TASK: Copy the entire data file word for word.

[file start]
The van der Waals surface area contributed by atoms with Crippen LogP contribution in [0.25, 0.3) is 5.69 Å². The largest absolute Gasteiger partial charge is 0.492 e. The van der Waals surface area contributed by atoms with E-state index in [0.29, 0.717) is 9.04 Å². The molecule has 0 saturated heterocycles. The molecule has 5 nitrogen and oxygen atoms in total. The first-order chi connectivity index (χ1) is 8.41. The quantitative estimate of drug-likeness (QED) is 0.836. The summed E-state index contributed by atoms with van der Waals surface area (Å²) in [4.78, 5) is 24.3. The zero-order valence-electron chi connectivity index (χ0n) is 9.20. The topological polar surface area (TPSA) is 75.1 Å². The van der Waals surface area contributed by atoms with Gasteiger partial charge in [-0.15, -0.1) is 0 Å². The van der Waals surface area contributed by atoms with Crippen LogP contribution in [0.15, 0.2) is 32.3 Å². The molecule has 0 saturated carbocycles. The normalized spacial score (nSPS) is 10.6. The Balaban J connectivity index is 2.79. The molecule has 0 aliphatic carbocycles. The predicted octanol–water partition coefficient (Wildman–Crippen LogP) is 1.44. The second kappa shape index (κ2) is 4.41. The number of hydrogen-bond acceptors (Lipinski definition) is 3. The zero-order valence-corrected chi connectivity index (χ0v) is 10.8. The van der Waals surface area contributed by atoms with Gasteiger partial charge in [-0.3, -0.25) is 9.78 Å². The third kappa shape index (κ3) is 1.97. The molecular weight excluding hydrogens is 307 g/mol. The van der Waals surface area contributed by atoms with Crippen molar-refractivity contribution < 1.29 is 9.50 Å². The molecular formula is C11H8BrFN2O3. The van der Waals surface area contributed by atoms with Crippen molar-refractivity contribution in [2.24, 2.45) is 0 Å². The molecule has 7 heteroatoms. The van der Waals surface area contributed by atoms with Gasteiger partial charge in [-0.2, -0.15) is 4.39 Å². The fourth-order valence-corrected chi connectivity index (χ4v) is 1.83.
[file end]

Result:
The van der Waals surface area contributed by atoms with Crippen LogP contribution in [0.25, 0.3) is 5.69 Å². The largest absolute Gasteiger partial charge is 0.492 e. The van der Waals surface area contributed by atoms with E-state index in [0.29, 0.717) is 9.04 Å². The molecule has 0 saturated heterocycles. The molecule has 5 nitrogen and oxygen atoms in total. The first-order chi connectivity index (χ1) is 8.41. The quantitative estimate of drug-likeness (QED) is 0.836. The summed E-state index contributed by atoms with van der Waals surface area (Å²) in [4.78, 5) is 24.3. The zero-order valence-electron chi connectivity index (χ0n) is 9.20. The topological polar surface area (TPSA) is 75.1 Å². The van der Waals surface area contributed by atoms with Gasteiger partial charge in [-0.15, -0.1) is 0 Å². The van der Waals surface area contributed by atoms with Crippen LogP contribution in [0.15, 0.2) is 32.3 Å². The molecule has 0 saturated carbocycles. The normalized spacial score (nSPS) is 10.6. The Balaban J connectivity index is 2.79. The molecule has 0 aliphatic carbocycles. The predicted octanol–water partition coefficient (Wildman–Crippen LogP) is 1.44. The second kappa shape index (κ2) is 4.41. The number of hydrogen-bond acceptors (Lipinski definition) is 3. The zero-order valence-corrected chi connectivity index (χ0v) is 10.8. The van der Waals surface area contributed by atoms with Gasteiger partial charge in [-0.3, -0.25) is 9.78 Å². The third kappa shape index (κ3) is 1.97. The molecular weight excluding hydrogens is 307 g/mol. The van der Waals surface area contributed by atoms with Crippen molar-refractivity contribution < 1.29 is 9.50 Å². The molecular formula is C11H8BrFN2O3. The van der Waals surface area contributed by atoms with Crippen molar-refractivity contribution in [2.24, 2.45) is 0 Å². The molecule has 7 heteroatoms. The van der Waals surface area contributed by atoms with Gasteiger partial charge in [-0.2, -0.15) is 4.39 Å². The fourth-order valence-corrected chi connectivity index (χ4v) is 1.83.